The year youth became a market force. Again.
Remember when young investors used the internet to manipulate stock prices, annoyed the establishment and attracted the attention of regulators? No – that time 20 years ago
“The word is about: there’s something evolving. Whatever may come, the world keeps revolving ...” Usually, when we are tempted to use the cliché, here on The Value Perspective, we rein ourselves back to offer the more nuanced line that, rather than repeat itself, history more often echoes or rhymes. Occasionally, though, we have to admit 1990s electro duo Propellerheads – ‘featuring Miss Shirley Bassey’ – may have had a point.
“They say the next big thing is here, that the revolution’s near ...” One of those occasions came the other day after we had read an excellent New York Times piece about young investors using the internet to manipulate stock prices, generally upsetting the market establishment and ultimately attracting the attention of the US financial regulator, the Securities and Exchange Commission (SEC).
No, this is not us coming a few months late to the GameStop saga and the so-called ‘gamification’ of investment through trading apps such as Robinhood – this is us coming really, really late to the Jonathan Lebed saga. Lebed made a fortune at the height of the dotcom boom promoting and trading tech stocks from his bedroom and ended up handing a large amount of that over to the SEC – all before his 16th birthday.
If the story of the first minor ever to be prosecuted for stockmarket fraud is not appealing enough in itself, the New York Times piece from February 2001, Jonathan Lebed’s Extracurricular Activities, is written by Michael Lewis – the best-selling author of such books as Liar’s Poker, The Big Short, Moneyball and, most recently, Premonition – and it is well worth reading in full, even if it does stretch to 9,000 words.
As the article is so long, we will only scratch the surface with a couple of thoughts – the first being an observation on market manipulation the then 14-year-old Lebed made in an initial four-page statement to his lawyer ahead of his first meeting with the SEC. “People who trade stocks, trade based on what they feel will move and they can trade for profit,” he wrote.
“Nobody makes investment decisions based on reading financial filings. Whether a company is making millions or losing millions, it has no impact on the price of the stock. Whether it is analysts, brokers, advisers, internet traders or the companies – everybody is manipulating the market. If it wasn’t for everybody manipulating the market, there wouldn’t be a stockmarket at all ...”
Now, of course not everybody with an interest in investment is going to buy into that analysis, And yet, two decades on, it would not be much of a stretch to imagine some of those Robinhood app users, who earlier this year did their best to make a number of large US hedge funds blink first by pushing up the price of GameStop, nodding their heads in agreement.
Later on, the SEC’s head of enforcement tells Lewis that when Lebed was making multiple posts in multiple names on the prices and prospects of certain companies, he had “no basis for making these predictions” and was “seeking to manipulate the market”. When Lewis asks what that means, he is told: “It’s when you promote a stock for the purpose of artificially raising its price.”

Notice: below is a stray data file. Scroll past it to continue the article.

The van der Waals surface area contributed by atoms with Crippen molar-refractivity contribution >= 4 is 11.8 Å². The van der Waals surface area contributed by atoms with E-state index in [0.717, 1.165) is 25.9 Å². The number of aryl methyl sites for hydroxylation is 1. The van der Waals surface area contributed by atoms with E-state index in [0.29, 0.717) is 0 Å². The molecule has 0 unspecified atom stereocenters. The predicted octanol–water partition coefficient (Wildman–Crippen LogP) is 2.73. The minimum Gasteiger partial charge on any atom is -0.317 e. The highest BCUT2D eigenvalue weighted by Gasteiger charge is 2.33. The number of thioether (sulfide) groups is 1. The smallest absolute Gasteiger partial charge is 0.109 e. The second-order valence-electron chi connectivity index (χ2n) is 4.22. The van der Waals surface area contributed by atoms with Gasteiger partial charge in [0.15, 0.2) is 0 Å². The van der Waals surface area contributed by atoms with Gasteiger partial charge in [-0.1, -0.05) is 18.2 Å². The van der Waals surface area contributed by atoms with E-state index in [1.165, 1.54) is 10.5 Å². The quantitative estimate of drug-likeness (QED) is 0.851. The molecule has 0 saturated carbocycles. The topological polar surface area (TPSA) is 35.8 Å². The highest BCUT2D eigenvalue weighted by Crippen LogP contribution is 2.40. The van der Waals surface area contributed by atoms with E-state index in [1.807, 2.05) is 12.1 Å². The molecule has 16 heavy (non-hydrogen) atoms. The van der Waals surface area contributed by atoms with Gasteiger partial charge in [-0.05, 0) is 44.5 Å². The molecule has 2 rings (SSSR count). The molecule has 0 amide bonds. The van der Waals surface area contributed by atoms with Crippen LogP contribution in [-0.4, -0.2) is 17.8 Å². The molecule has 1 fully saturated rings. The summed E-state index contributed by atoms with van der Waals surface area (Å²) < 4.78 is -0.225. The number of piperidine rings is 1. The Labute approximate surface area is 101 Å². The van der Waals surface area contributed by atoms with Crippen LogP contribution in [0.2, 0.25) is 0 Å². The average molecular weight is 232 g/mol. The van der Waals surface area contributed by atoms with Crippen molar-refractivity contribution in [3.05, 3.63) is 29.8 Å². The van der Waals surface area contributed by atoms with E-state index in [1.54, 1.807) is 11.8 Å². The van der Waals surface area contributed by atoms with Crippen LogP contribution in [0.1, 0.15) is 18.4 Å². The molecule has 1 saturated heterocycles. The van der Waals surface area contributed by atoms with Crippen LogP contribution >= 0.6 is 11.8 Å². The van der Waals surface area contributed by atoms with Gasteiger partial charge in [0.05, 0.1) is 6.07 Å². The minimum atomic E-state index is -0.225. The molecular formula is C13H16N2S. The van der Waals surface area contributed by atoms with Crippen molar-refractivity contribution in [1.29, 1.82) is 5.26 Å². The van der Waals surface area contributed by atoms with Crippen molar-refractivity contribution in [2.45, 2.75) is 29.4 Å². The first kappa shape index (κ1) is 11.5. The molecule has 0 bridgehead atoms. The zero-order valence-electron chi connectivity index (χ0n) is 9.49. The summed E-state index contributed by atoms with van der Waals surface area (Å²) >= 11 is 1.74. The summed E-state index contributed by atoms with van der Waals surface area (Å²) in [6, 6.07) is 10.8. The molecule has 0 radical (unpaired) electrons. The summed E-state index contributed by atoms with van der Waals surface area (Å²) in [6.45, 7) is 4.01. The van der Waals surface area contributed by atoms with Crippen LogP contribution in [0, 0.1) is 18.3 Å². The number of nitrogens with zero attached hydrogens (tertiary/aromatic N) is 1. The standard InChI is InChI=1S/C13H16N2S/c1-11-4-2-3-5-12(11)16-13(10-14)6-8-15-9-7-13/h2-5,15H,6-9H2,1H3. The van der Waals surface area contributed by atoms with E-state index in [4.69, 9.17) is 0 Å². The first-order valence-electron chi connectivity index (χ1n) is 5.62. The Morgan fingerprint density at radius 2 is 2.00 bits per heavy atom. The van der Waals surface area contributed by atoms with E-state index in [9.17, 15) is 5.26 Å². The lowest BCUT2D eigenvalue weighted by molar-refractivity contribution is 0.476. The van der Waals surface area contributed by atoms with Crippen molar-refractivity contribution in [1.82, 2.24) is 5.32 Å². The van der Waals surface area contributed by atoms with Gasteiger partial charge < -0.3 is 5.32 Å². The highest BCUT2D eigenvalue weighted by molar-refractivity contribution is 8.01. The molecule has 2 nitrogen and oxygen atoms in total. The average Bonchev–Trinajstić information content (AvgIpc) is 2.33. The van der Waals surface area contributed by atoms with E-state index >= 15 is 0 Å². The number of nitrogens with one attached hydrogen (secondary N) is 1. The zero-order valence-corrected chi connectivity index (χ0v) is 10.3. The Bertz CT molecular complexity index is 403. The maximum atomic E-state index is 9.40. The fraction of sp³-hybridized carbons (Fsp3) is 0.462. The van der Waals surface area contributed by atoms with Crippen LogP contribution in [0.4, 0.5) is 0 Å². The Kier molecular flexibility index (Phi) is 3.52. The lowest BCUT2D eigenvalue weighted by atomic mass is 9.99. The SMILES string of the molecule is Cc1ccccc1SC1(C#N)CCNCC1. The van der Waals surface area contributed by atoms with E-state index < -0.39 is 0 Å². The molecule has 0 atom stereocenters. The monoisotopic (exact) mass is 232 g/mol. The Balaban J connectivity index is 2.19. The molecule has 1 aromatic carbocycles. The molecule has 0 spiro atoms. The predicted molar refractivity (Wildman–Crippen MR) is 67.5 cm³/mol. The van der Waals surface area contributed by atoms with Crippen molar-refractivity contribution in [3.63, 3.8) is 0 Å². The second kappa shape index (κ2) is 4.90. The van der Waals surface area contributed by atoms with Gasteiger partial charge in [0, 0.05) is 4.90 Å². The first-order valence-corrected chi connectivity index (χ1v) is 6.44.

That begs a second question, which is answered: “The price of a stock is artificially raised when subjected to something other than ordinary market forces.” Which prompts a third question from Lewis – what constitutes “ordinary market forces”? “An ordinary market force, it turned out, is one that does not cause the stock to rise artificially,” he writes in his New York Times piece.
“In short, an ordinary market force is whatever the SEC says it is, or what it can persuade the courts it is. And the SEC does not view teenagers’ broadcasting their opinions as ‘an ordinary market force’. It can’t. If it did, it would be compelled to face the deep complexity of the modern market – and all of the strange new creatures who have become, with the help of the internet, ordinary market forces.”
None of which is to make any comment as to what may or may not count as market manipulation or good or bad regulation. Lewis’s extraordinary tale of what one teenager was able to do in the febrile environment of the late-1990s tech bubble and its spooky parallel with today’s market simply reminds us of one of our favourite quotes from economist John Kenneth Galbraith.
“There can be few fields of human endeavour in which history counts for so little as in the world of finance,” he wrote in A Short History of Financial Euphoria in 1990 – a few years before Lebed opened his first online trading account. “Past experience, to the extent that it is part of memory at all, is dismissed as the primitive refuge of those who do not have the insight to appreciate the incredible wonders of the present.”
For his part, Lewis observes: “When the internet collided with the stockmarket, Jonathan Lebed became a market force. Adolescence became a market force.” Switch out Jonathan Lebed for the “strange new creatures” using Robinhood and, in 2021, you could say something very similar. Or you could sing it with Dame Shirley: “But to me it seems quite clear – that it’s all just a little bit of history repeating ...”
Fund Manager, Equity Value
I joined Schroders in 2000 as an equity analyst with a focus on construction and building materials. In 2006, Nick Kirrage and I took over management of a fund that seeks to identify and exploit deeply out of favour investment opportunities. In 2010, Nick and I also took over management of the team's flagship UK value fund seeking to offer income and capital growth.
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